MDR-TB can develop when a patient being treated for another strain of TB does not complete the entire round of medication or fails to take the medication as prescribed. MDR-TB can be treated, however it is much harder to fight than regular TB and requires up to two years of long-term therapy. People with untreated MDR-TB are highly contagious and pose a significant health threat to those around them.
The vaccine known as BCG has been of some benefit in preventing TB, although it is not widely used in the United States and is usually administered in countries where TB is more common. For global travelers living in the United States an annual physical conducted by a healthcare provider can serve as a preliminary screen for tuberculosis symptoms. You can also request a quick and easy TB skin test at your annual physical, and this is an especially good idea if you’ve been traveling to parts of the world where tuberculosis is prevalent. Most importantly, if you are diagnosed with tuberculosis, be vigilant and conscientious about completing your course of treatment. In general tuberculosis is a preventable disease. The best way to control it is to diagnose and treat people with the infection before they develop active TB.
The Global Business Travel Association’s (GBTA) Convention 2021 will be unlike any other convention before it, as we come together in person for the first time since the business travel industry drastically changed and look forward to rebuilding and reshaping the future. GBTA Convention 2021 will bring all of us together to learn from experts and each other, in-person at Orange County Convention Center in Orlando, Florida, Nov. 17–19. The safety of our attendees is our top priority. View health and safety protocols.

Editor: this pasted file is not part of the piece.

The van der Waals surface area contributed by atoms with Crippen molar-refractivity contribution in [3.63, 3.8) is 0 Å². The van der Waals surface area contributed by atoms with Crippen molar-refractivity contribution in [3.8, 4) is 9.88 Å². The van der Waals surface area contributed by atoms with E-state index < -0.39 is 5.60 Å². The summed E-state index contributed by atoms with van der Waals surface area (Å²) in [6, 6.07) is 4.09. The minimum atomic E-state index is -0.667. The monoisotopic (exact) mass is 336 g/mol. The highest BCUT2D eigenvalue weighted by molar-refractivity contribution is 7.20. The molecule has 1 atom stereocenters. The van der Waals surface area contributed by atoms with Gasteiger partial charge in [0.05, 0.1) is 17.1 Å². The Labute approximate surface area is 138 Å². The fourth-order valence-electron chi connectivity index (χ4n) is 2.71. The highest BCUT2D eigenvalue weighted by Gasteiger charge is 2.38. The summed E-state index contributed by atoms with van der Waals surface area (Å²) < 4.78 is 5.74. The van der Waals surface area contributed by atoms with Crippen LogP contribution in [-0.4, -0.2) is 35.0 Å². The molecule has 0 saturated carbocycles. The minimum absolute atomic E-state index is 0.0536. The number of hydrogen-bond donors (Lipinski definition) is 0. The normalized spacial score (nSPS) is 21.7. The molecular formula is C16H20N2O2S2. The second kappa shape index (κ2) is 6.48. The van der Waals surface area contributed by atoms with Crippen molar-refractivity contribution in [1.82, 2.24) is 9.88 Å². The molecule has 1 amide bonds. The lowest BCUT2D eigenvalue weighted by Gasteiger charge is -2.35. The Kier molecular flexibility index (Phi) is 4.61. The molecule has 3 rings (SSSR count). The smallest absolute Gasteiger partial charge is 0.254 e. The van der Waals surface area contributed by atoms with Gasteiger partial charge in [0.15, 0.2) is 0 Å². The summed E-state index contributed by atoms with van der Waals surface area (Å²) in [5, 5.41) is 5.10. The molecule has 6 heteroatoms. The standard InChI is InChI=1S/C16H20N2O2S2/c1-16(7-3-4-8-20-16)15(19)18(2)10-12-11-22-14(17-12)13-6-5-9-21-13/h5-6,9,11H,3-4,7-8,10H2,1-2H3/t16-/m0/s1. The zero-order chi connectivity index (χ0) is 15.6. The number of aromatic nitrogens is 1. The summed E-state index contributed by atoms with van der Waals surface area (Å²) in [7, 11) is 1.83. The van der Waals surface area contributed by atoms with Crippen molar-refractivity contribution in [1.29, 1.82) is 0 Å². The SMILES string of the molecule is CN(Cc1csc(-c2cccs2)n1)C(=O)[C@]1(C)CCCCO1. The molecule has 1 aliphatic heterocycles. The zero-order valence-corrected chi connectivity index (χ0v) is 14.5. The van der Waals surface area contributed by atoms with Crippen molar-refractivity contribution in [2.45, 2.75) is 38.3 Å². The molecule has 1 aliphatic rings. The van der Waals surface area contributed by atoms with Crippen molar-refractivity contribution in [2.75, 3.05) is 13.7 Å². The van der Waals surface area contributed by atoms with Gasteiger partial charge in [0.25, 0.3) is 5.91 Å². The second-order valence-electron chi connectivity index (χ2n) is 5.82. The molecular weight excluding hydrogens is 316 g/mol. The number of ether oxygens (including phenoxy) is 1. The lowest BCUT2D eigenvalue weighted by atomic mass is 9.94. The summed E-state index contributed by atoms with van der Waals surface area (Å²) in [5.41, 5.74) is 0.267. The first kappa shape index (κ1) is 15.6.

Legendary Hotel del Coronado reached another milestone in its $400 million Master Plan reimagination, with the completion of an extensive, historic restoration of the hotel’s front porch and lobby; a redesigned main entry and drive experience; new guestrooms in The Views area; and refreshed retail concepts.
As a native of the Philadelphia region, I’m quite familiar with the drive in and out of the City of Brotherly Love. Even as the city’s skyline continually transforms, my favorite views of Philadelphia have always been along Boathouse Row, with the Philadelphia Museum of Art rising in the background, before looping around the museum to the flag-lined Benjamin Franklin Parkway. Home to many of Philadelphia’s incredible and world-renowned museums, the Fairmount neighborhood is fittingly aesthetically pleasing and practically synonymous with fine art.
Without a doubt, the pandemic changed the role of airports in the travel industry. Hamad International Airport’s role evolved in many ways since the pandemic hit. Now, more than ever, airports are responsible for creating a secure passenger experience. As the gateway to Qatar and the world, the safety and wellbeing of staff and passengers has always been at the core of Hamad International Airport’s strategy.
Set to open in 2026, Rosewood San Francisco will be the last skyscraper developed in the downtown region for the foreseeable future. The projected 800-foot-tall property will host a hotel, residences, office and rental spaces. The brand’s third property in California will join Rosewood Sand Hill in Menlo Park, and Rosewood Miramar Beach in Montecito.
Since its prestige for attracting the world elite grew in the 1960s, Greece remains the go-to destination for glittering holidays. Each step of the journey is enrobed in luxury, from culinary traditions with the highest standard of execution and name-brand, high-end shopping to first-rate wellness locales and elite accommodations, like 5-star hotels, private villas and yachts.
Tuscany’s Lucca is home to Grand Universe Lucca, which brings the region’s best wines front and center to its guests. The hotel features three immersive Tuscan Wine tasting experiences: Montalcino, Montecarlo, and Super Tuscan and Chianti Classico.